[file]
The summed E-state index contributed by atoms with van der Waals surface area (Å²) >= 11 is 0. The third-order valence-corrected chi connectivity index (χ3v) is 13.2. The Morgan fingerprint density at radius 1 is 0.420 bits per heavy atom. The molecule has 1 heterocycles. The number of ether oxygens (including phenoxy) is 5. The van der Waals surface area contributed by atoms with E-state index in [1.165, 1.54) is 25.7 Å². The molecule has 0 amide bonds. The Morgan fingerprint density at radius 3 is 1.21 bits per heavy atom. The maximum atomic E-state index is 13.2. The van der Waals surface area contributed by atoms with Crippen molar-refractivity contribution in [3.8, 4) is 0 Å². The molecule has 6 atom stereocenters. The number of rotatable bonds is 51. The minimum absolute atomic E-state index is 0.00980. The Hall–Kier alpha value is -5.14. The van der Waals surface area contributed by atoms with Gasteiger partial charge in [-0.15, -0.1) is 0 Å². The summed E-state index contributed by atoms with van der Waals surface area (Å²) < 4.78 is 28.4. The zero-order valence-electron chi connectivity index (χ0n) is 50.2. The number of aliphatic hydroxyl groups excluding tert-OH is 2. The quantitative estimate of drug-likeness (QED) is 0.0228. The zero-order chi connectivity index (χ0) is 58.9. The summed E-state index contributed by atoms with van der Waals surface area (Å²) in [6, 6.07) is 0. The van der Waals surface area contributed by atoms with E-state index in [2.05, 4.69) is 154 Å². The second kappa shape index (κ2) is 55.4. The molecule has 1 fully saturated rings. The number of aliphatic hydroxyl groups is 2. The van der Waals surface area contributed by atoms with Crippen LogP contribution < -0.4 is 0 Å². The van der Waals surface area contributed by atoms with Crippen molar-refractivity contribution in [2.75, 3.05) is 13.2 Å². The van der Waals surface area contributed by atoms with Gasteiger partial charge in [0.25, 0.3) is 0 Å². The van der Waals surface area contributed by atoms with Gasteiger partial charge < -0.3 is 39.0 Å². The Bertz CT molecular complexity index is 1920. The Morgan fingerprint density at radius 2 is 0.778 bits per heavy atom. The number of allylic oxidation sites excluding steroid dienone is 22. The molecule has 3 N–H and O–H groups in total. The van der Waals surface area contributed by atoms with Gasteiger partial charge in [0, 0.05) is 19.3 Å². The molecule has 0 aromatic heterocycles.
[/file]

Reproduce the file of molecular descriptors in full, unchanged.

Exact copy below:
The summed E-state index contributed by atoms with van der Waals surface area (Å²) >= 11 is 0. The third-order valence-corrected chi connectivity index (χ3v) is 13.2. The Morgan fingerprint density at radius 1 is 0.420 bits per heavy atom. The molecule has 1 heterocycles. The number of ether oxygens (including phenoxy) is 5. The van der Waals surface area contributed by atoms with E-state index in [1.165, 1.54) is 25.7 Å². The molecule has 0 amide bonds. The Morgan fingerprint density at radius 3 is 1.21 bits per heavy atom. The maximum atomic E-state index is 13.2. The van der Waals surface area contributed by atoms with Crippen molar-refractivity contribution in [3.8, 4) is 0 Å². The molecule has 6 atom stereocenters. The number of rotatable bonds is 51. The minimum absolute atomic E-state index is 0.00980. The Hall–Kier alpha value is -5.14. The van der Waals surface area contributed by atoms with Gasteiger partial charge in [-0.15, -0.1) is 0 Å². The summed E-state index contributed by atoms with van der Waals surface area (Å²) < 4.78 is 28.4. The zero-order valence-electron chi connectivity index (χ0n) is 50.2. The number of aliphatic hydroxyl groups excluding tert-OH is 2. The quantitative estimate of drug-likeness (QED) is 0.0228. The zero-order chi connectivity index (χ0) is 58.9. The summed E-state index contributed by atoms with van der Waals surface area (Å²) in [6, 6.07) is 0. The van der Waals surface area contributed by atoms with E-state index in [2.05, 4.69) is 154 Å². The second kappa shape index (κ2) is 55.4. The molecule has 1 fully saturated rings. The number of aliphatic hydroxyl groups is 2. The van der Waals surface area contributed by atoms with Crippen LogP contribution < -0.4 is 0 Å². The van der Waals surface area contributed by atoms with Crippen molar-refractivity contribution in [2.75, 3.05) is 13.2 Å². The van der Waals surface area contributed by atoms with Gasteiger partial charge in [0.25, 0.3) is 0 Å². The van der Waals surface area contributed by atoms with Gasteiger partial charge < -0.3 is 39.0 Å². The Bertz CT molecular complexity index is 1920. The Morgan fingerprint density at radius 2 is 0.778 bits per heavy atom. The number of allylic oxidation sites excluding steroid dienone is 22. The molecule has 3 N–H and O–H groups in total. The van der Waals surface area contributed by atoms with Gasteiger partial charge in [0, 0.05) is 19.3 Å². The molecule has 0 aromatic heterocycles.